Lockdowns cannot be the answer in the future, especially because they undermine what has been achieved already, in terms of progress made to date on determinants of health.

This also includes guaranteed access to health infrastructure during times of pandemics, especially for those living below the poverty line. Nobody should face difficulties seeing and paying for a doctor, getting tested and treated because they have lost their jobs and have no income due to lockdown restrictions.

Finally, this calls for more patient-centric approaches, which help to understand individual and community risks and health care needs. Addressing underlying health conditions like diabetes, and obesity is important since they affect the immune response and make people more susceptible to infectious diseases like COVID-19. So does gender. Men’s first line immune response is slightly different from women’s and makes them more vulnerable to more severe COVID-19 infections.

We have learned that the foundations for successfully handling crisis situations are trust, good information and knowledge management, and evidence-based decision making. If the population will not trust its government and institutions, restlessness and uncertainty arise. Countries rank lowest in their perceived well-being where levels of trust in governance in handling the pandemic are low, according to a recent survey by The European Foundation for the Improvement of Living and Working Conditions.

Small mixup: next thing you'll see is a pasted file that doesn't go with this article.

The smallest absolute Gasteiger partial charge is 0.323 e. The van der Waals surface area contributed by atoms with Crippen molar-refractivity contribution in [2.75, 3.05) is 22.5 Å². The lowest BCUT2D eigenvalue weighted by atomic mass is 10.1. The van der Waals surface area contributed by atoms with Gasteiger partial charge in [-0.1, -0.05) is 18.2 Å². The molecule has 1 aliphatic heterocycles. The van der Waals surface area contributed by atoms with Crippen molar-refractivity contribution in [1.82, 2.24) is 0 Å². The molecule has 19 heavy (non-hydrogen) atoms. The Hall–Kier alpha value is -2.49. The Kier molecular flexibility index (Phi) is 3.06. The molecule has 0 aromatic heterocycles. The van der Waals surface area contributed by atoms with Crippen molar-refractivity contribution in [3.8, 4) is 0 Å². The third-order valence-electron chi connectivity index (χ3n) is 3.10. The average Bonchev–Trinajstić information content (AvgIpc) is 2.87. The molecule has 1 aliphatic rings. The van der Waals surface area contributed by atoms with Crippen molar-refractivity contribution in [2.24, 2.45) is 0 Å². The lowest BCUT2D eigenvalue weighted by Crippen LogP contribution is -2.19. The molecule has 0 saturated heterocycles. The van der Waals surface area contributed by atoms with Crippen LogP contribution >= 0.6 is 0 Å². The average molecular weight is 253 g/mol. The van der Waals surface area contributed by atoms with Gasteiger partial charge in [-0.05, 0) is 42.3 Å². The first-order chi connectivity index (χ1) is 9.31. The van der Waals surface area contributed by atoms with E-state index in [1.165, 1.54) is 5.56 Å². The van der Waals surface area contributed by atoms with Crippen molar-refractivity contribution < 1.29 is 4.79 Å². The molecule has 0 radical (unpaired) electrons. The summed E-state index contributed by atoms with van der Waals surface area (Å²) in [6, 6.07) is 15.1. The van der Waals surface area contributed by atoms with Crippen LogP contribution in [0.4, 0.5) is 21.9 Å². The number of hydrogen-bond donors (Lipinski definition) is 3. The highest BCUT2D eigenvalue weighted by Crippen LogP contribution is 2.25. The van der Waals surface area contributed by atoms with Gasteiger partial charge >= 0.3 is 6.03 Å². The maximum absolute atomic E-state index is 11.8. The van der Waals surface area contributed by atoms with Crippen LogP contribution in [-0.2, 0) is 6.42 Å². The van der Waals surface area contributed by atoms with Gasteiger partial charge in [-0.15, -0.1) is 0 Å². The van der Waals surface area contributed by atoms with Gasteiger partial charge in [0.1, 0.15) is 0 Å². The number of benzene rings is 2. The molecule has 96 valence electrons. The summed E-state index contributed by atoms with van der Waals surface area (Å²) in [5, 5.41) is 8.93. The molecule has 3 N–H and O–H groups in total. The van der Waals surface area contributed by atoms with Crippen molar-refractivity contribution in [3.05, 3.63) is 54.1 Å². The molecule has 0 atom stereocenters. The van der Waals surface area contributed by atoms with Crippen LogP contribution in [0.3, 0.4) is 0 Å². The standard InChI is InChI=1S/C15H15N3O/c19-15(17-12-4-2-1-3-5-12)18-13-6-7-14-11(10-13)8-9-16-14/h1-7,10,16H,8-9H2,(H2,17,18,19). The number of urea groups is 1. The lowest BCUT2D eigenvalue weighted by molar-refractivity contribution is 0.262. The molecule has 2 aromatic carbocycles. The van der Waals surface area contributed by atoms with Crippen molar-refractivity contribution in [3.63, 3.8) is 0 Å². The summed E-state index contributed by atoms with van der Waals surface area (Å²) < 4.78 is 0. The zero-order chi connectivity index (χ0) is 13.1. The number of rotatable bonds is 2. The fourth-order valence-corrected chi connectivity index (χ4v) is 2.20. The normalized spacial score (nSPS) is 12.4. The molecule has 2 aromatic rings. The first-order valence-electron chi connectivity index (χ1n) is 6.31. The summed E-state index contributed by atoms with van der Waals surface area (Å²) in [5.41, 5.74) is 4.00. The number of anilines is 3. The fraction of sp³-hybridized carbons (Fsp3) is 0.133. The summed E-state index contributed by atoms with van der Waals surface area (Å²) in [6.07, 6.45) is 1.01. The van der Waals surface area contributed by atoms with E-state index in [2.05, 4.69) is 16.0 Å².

Trust can be built by providing sufficient knowledge and reliable systems for evidence-based decision making. Learning from previous epidemics like MERS and SARS, the Republic of Korea had an excellent knowledge management system place that guided the decision-making process for COVID-19. Solid communication is key for preventing panic, avoiding misinformation, and providing perspectives. For solid communication we need unbiased information from institutions. And from the media. Ownership of media should not be influencing opinions. Censorship should be forbidden. Critical thinking should be fostered.

Against the backdrop of COVID-19, we need to remember that each year around three million people alone die from communicable diseases. An estimated 1.3 million people died from tuberculosis in 2016. HIV/AIDS killed 1 million people in 2016. The death rate from diarrheal diseases in the same year was 1.4 million. Nobody stops the world for people who die from these diseases.

There is more to it. The world had to fight severe outbreaks prior to COVID-19, with case fatality rates between 14% and 50% (SARS; MERS, Ebola). Lastly – even though it seems to be forgotten in many discussions on the current situation – the world constantly fights another “pandemic” of non-communicable diseases which kill 41 million people each year, equivalent to 71% of all deaths globally. Most of the premature deaths among those overall deaths occur in low- and middle-income countries.

We have known for a long time that we need to do more than providing the world with vaccines – as important as immunization undoubtedly is. The world needs, as also mentioned in WHO’s World in Disorder Report, integrated and complex public/global health solutions to be prepared for the next pandemic and all current ones. It needs investments in determinants of health, health systems, education, and good governance.